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We just returned, 27 Dec. 2015), from the inaugural cruise on the Aranui 5 from Tahiti to French Polynesia ( The Marquesas’). We thoroughly enjoyed ourselves particularly with the beauty of the people, their music and dancing, and the Island scenery. For those who are used to the traditional big box cruise lines then they should not have the same expectations, i.e. Night clubs, shopping malls, theme parks, etc. The Marquesas’ basic contact with outside world are Aranui vessels which transport goods and people between and back and forth among the Islands and one should take note of this and make appropriate allowances.

 

Our cabin was very comfortable AND air conditioned, as was throughout the interior of the ship, as the climate is very hot and humid. The meals were excellent, 5 stars to the chef and kitchen staff, and if you love seafood then this is the cruise for you (however the kitchen will accommodate you if you wish an alternative, meat, fowl, vegetarian).

 

Some of my issues were:

 

•Signage could be improved on, such as arrows for direction, and clear location of muster stations, and layout of the ship on the back of cabin doors,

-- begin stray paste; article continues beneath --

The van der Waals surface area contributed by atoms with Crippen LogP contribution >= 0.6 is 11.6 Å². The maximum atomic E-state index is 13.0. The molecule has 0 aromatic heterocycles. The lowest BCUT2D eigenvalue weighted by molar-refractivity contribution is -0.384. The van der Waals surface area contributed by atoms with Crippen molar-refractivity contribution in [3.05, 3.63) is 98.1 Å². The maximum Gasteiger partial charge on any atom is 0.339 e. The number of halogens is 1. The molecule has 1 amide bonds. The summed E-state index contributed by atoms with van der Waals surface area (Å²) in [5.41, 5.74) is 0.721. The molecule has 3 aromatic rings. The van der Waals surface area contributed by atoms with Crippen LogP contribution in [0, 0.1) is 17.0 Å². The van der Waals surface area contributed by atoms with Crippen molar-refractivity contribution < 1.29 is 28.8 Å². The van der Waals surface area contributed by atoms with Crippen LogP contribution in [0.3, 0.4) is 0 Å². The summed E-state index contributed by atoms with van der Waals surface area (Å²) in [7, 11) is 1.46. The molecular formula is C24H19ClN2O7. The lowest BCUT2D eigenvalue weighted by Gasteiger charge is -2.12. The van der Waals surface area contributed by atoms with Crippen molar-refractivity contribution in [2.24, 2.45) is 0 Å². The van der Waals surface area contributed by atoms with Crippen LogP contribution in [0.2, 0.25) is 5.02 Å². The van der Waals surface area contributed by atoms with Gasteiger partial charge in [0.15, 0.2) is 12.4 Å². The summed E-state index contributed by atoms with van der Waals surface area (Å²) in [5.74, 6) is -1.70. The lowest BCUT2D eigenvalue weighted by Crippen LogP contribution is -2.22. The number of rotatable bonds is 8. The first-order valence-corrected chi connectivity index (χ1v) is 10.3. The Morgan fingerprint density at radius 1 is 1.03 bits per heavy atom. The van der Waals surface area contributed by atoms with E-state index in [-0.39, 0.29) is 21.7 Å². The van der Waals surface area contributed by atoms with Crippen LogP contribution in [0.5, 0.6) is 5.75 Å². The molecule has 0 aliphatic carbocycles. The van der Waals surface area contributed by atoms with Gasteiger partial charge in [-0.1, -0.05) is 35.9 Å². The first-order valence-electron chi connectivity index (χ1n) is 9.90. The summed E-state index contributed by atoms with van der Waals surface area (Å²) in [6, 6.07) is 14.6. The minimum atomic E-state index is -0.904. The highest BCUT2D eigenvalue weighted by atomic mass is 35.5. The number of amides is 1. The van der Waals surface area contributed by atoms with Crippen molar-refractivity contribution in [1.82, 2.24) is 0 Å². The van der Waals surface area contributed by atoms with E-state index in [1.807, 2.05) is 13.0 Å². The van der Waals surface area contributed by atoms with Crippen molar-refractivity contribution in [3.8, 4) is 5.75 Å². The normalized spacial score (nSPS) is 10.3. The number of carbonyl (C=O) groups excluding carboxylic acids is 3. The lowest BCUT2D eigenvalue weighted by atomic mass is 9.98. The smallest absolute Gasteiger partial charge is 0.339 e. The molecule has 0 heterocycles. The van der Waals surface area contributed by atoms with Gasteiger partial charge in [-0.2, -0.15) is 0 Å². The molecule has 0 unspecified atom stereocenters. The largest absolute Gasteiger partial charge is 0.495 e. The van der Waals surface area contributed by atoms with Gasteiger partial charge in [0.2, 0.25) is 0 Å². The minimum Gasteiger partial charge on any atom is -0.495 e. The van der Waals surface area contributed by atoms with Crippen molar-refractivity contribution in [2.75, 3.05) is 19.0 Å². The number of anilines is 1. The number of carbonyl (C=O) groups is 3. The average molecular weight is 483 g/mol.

•better description of each deck, and clear indication of the muster locations

 

•The video for evacuation, in case of emergency, was a bit confusing, and the life jackets demonstrated appeared to be different than what was on ship

 

• Cabin numbers (ours was 7205, 7206 across the hall, and the rest of the deck was in the 7300’s, which was confusing at first.

 

•Life jackets were a bit difficult and confusing to put on

 

•The phones in our cabin were not hooked up

 

•Main languages spoken we French and Polynesian (understandable as this is their base) but I feel an increase in English would be an improvement (particularly on the BIG screen tv in our cabin), and many presentations were only in French.

 

•The sliding glass door to our balcony were heavy and had to be slammed shut to close & lock

 

•More clocks throughout the ship would be helpful

 

•The bar staff, of which there were very few, had a great deal of difficulty keeping up with the volume demand for the fancy drinks (Pina Coladas, Blue Lagoons, etc.), particularly in the time frame between next day briefings and meal times. There should also be an “ORDER HERE” sign posted to eliminate confusion, and shoving, with priority of service.

 

•I was concerned for the safety of the bar staff with the loose bottles, and glassware in the bars as this has all the makings of a potential accident in rough seas. The bars were more like a land bar rather designed for a ship.